I won't ruin the rest of the story, except to say that this movie is a genuine thriller, and it's difficult not to fall in love with Larson's quest to regain his Rex (indeed, Kristin Donnan, the journalist who covered the story, actually did fall in love with her subject, and married Larson during the legal battle). 

Fortunately, Larson seems just as endearing two decades later, despite the fact that the federal government basically took a huge, decade-long dump on all of his hopes and dreams. He attended the screening I saw last week, and was far cheerier than you'd expect of a person who had had endured such an epic helping of bad luck.

"During the time that this was going on, I noticed that there were some really awesome things happening," he said of the court case, which dragged on through the better part of the 1990s. "These kids doing bake sales, saying, 'here's 90 dollars to help with the preparation of Sue,' and then after Sue was taken, to help with our defense."

"Several museums purposely bought things before they needed to, to help us out," he continued. "Our lawyers stuck by us even though we were basically broke. If I had concentrated on all the bad things, I'd have missed that."

"And thinking about this wonderful dinosaur that I'm still a part of," he added, smiling. "The Field Museum, by the way, has granted me visitation rights."

The crowd cheered at that, because nothing is more satisfying than a reunion at the end of a love story.

Along those lines, though, it's worth mentioning that Dinosaur 13 repeatedly uses Larson's easy charisma as a narrative sledgehammer. Throughout the documentary, Larson and his team are cast as classic underdogs fighting a war against a faceless, immoral Goliath of the government. Landowner Maurice Williams is utterly eviscerated by the documentary, and no talking heads are offered to give him even the meekest defense of his conduct (Williams himself died in 2011). It's difficult to know whether the landowner earned the hatchet job portrayal, but for the record, he did do everything he can to look like JR Ewing from Dallas. Just sayin'.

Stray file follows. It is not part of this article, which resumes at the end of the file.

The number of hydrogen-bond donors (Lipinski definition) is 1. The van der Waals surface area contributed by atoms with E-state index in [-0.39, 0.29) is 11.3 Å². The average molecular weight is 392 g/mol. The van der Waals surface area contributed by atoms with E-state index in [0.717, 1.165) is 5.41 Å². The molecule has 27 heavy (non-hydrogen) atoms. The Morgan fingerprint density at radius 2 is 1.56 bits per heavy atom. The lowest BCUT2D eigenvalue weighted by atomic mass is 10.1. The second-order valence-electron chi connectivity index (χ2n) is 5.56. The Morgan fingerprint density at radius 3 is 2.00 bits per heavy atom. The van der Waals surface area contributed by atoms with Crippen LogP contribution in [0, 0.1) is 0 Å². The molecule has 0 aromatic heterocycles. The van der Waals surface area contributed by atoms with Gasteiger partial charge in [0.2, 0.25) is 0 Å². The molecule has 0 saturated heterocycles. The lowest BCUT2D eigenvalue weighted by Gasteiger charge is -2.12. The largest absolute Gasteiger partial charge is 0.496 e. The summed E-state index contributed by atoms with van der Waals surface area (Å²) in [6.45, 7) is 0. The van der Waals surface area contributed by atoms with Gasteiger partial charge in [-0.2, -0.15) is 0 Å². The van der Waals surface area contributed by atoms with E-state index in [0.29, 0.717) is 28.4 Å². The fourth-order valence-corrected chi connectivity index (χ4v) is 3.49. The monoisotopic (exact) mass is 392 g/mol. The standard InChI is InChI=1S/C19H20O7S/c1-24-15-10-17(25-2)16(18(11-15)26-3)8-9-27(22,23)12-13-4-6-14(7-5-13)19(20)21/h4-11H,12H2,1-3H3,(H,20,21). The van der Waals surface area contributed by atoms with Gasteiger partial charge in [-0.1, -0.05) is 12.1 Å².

The repercussions of the lawsuit are equally disconcerting. As Larson explained at the screening, his legal battle inspired new laws that make legal excavation of fossils incredibly difficult, even for veteran paleontological institutes. As a result, fossils pushed to the surface by geological forces are quickly eroded and damaged, before anyone can attain the permits necessary for collecting them.

"They aren't considering the fossils or the science," Larson said of the new regulations. "They don't understand that as [the fossils] are weathering out, they're being destroyed."

But despite the legal troubles that plagued him in the 90s and the restrictions that continue to limit him today, Larson has rebuilt the Black Hills Institute into one of the most competitive fossil collections in the world.

"I do it all the time," he said of fossil hunting. "It's what I do. Museums are somewhat hampered. They maybe have a field season of a couple of weeks a year. But if the sun is shining out and it's above freezing, I can go out any day of the year I want." 

"That's why we've dug up 10 T-Rexes now," he continued. "Per square inch, we have more dinosaurs than any museum in the world. Nobody can beat that."